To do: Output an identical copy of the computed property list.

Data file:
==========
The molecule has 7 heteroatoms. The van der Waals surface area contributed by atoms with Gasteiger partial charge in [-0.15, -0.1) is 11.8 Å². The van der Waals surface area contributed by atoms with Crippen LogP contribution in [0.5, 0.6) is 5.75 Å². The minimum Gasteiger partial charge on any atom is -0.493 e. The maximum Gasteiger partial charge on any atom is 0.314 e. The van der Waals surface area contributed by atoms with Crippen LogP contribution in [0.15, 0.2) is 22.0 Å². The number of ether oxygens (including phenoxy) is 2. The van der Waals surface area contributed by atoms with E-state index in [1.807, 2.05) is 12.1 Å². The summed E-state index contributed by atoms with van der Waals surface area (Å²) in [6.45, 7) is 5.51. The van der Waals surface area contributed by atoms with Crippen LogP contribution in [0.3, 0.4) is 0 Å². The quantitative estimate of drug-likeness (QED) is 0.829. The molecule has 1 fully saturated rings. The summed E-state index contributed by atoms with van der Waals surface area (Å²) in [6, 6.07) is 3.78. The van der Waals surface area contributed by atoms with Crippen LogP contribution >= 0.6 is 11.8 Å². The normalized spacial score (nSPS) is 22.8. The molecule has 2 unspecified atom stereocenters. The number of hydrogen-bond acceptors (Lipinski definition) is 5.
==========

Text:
The molecule has 7 heteroatoms. The van der Waals surface area contributed by atoms with Gasteiger partial charge in [-0.15, -0.1) is 11.8 Å². The van der Waals surface area contributed by atoms with Crippen LogP contribution in [0.5, 0.6) is 5.75 Å². The minimum Gasteiger partial charge on any atom is -0.493 e. The maximum Gasteiger partial charge on any atom is 0.314 e. The van der Waals surface area contributed by atoms with Crippen LogP contribution in [0.15, 0.2) is 22.0 Å². The number of ether oxygens (including phenoxy) is 2. The van der Waals surface area contributed by atoms with E-state index in [1.807, 2.05) is 12.1 Å². The summed E-state index contributed by atoms with van der Waals surface area (Å²) in [6.45, 7) is 5.51. The van der Waals surface area contributed by atoms with Crippen LogP contribution in [0.3, 0.4) is 0 Å². The quantitative estimate of drug-likeness (QED) is 0.829. The molecule has 1 fully saturated rings. The summed E-state index contributed by atoms with van der Waals surface area (Å²) in [6, 6.07) is 3.78. The van der Waals surface area contributed by atoms with Crippen LogP contribution >= 0.6 is 11.8 Å². The normalized spacial score (nSPS) is 22.8. The molecule has 2 unspecified atom stereocenters. The number of hydrogen-bond acceptors (Lipinski definition) is 5.